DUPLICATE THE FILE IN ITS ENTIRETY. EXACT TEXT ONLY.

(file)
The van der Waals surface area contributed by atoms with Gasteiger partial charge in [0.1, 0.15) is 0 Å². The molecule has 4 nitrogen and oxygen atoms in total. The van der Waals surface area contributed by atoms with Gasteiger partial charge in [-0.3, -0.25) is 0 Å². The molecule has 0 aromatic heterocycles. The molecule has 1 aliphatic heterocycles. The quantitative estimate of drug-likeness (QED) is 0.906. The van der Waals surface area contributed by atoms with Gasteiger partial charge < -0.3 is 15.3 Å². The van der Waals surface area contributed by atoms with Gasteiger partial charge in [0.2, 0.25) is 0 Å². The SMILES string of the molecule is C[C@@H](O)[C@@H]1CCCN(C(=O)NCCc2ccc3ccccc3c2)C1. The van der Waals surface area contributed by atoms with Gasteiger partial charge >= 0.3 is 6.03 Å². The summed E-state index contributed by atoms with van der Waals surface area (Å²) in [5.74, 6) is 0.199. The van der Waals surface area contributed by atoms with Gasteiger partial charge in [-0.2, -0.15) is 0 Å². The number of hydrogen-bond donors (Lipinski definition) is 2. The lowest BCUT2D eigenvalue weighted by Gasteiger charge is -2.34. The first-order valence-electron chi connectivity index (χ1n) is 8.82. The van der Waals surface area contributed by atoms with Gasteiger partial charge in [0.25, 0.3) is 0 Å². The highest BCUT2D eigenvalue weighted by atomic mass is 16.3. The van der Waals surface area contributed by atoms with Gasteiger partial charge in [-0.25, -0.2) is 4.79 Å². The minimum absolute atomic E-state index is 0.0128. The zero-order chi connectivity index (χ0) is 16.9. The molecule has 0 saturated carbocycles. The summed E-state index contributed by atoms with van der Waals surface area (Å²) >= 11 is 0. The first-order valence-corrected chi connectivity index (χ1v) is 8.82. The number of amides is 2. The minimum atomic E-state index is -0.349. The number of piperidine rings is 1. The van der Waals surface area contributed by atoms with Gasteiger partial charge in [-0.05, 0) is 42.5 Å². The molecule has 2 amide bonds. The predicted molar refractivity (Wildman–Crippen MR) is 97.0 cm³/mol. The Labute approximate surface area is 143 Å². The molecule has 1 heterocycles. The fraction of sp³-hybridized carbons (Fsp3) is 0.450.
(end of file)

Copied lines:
The van der Waals surface area contributed by atoms with Gasteiger partial charge in [0.1, 0.15) is 0 Å². The molecule has 4 nitrogen and oxygen atoms in total. The van der Waals surface area contributed by atoms with Gasteiger partial charge in [-0.3, -0.25) is 0 Å². The molecule has 0 aromatic heterocycles. The molecule has 1 aliphatic heterocycles. The quantitative estimate of drug-likeness (QED) is 0.906. The van der Waals surface area contributed by atoms with Gasteiger partial charge < -0.3 is 15.3 Å². The van der Waals surface area contributed by atoms with Gasteiger partial charge in [0.2, 0.25) is 0 Å². The SMILES string of the molecule is C[C@@H](O)[C@@H]1CCCN(C(=O)NCCc2ccc3ccccc3c2)C1. The van der Waals surface area contributed by atoms with Gasteiger partial charge >= 0.3 is 6.03 Å². The summed E-state index contributed by atoms with van der Waals surface area (Å²) in [5.74, 6) is 0.199. The van der Waals surface area contributed by atoms with Gasteiger partial charge in [-0.2, -0.15) is 0 Å². The number of hydrogen-bond donors (Lipinski definition) is 2. The lowest BCUT2D eigenvalue weighted by Gasteiger charge is -2.34. The first-order valence-electron chi connectivity index (χ1n) is 8.82. The van der Waals surface area contributed by atoms with Gasteiger partial charge in [0.25, 0.3) is 0 Å². The highest BCUT2D eigenvalue weighted by atomic mass is 16.3. The van der Waals surface area contributed by atoms with Gasteiger partial charge in [-0.25, -0.2) is 4.79 Å². The minimum absolute atomic E-state index is 0.0128. The zero-order chi connectivity index (χ0) is 16.9. The molecule has 0 saturated carbocycles. The summed E-state index contributed by atoms with van der Waals surface area (Å²) >= 11 is 0. The first-order valence-corrected chi connectivity index (χ1v) is 8.82. The number of amides is 2. The minimum atomic E-state index is -0.349. The number of piperidine rings is 1. The van der Waals surface area contributed by atoms with Gasteiger partial charge in [-0.05, 0) is 42.5 Å². The molecule has 2 amide bonds. The predicted molar refractivity (Wildman–Crippen MR) is 97.0 cm³/mol. The Labute approximate surface area is 143 Å². The molecule has 1 heterocycles. The fraction of sp³-hybridized carbons (Fsp3) is 0.450.